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Thursday, September 27, 1990 - Page updated at 12:00 AM

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Film's An Artful Portrait Of Painter Diego Rivera

XXX ``Diego Rivera: I Paint What I See,'' with the voices of Julio Medina, Rosana De Soto, John Hutton. Directed by Mary Lance, from a script by Eric Breitbart. Tomorrow through Sunday, Neptune. No rating. Suitable for general audiences.

This pithy hour-long documentary about Mexico's most famous painter covers a lot of ground.

Director Mary Lance - crisply outlining Diego Rivera's career, his artistic development, his four marriages (including two to fellow artist Frida Kahlo) and his professional triumphs and debacles - offers an even-handed account of the artist's life, leaving viewers to evaluate Rivera's artwork, politics and sexual habits for themselves.

The attitude of Lance and scriptwriter Eric Breitbart toward their subject is more respectful than adoring. What the movie lacks in passion, it makes up for in artfulness. The narration draws heavily on Rivera and Kahlo's own words about their lives and work (Julio Medina and Rosana De Soto in voice-over). Best of all, there's a generous helping of the couple's home movies and revealing archival footage showing Rivera at work.

In a number of cases the archival footage offers a record of works that no longer exist: Rivera's notorious Rockefeller Center mural, destroyed for its Communist content, and ``A Nightmare of War and the Dream of Peace,'' which disappeared somewhere between Mexico and China.

At this late date, Rivera's run-ins with the capitalist powers-that-be come off as more comical than profound. Rivera's response to the destruction of the Rockefeller Center mural was to portray John D. Rockefeller in a subsequent work with large venereal disease germs floating near his head. And ``A Nightmare of War'' features, absurdly, Mao Tse Tung and Stalin offering doves of peace to caricatures of the European powers.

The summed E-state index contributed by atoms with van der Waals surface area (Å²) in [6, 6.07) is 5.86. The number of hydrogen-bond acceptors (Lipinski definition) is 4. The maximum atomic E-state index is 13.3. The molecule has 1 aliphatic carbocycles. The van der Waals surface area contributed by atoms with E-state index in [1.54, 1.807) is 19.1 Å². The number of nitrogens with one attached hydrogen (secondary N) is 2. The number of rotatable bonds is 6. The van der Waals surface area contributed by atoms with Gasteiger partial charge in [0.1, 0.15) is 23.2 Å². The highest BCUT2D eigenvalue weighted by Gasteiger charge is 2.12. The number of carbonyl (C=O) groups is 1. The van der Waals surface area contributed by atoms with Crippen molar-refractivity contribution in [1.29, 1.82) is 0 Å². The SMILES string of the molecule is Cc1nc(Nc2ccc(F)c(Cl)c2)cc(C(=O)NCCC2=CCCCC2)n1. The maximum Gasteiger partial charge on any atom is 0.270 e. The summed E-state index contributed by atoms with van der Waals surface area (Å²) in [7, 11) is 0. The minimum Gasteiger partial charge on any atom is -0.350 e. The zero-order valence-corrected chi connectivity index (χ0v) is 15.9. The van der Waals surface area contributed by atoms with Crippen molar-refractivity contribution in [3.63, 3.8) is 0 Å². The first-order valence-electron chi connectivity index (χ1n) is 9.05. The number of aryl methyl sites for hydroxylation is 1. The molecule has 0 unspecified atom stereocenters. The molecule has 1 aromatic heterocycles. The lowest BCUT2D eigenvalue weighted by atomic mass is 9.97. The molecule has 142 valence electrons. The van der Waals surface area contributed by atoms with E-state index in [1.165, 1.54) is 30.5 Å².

Propaganda purposes aside, the artwork remains fresh, lively and compelling. Lance's cinematographers vividly capture the way Rivera matched visual drama to architectural surroundings, whether in a courtyard, a chapel or an institutional corridor. Brian Keane's score offers subtle accompaniment to this fine film portrait.

``I Paint What I See'' (the title is taken from an E.B. White poem about Rivera's battle with the Rockefellers) is being shown with ``The Life and Death of Frida Kahlo.'' This 1976 documentary played at the Neptune a couple of years ago. See both films and you'll get a full account of the marriages and careers of these two legendary artists.

Copyright (c) 1990 Seattle Times Company, All Rights Reserved.

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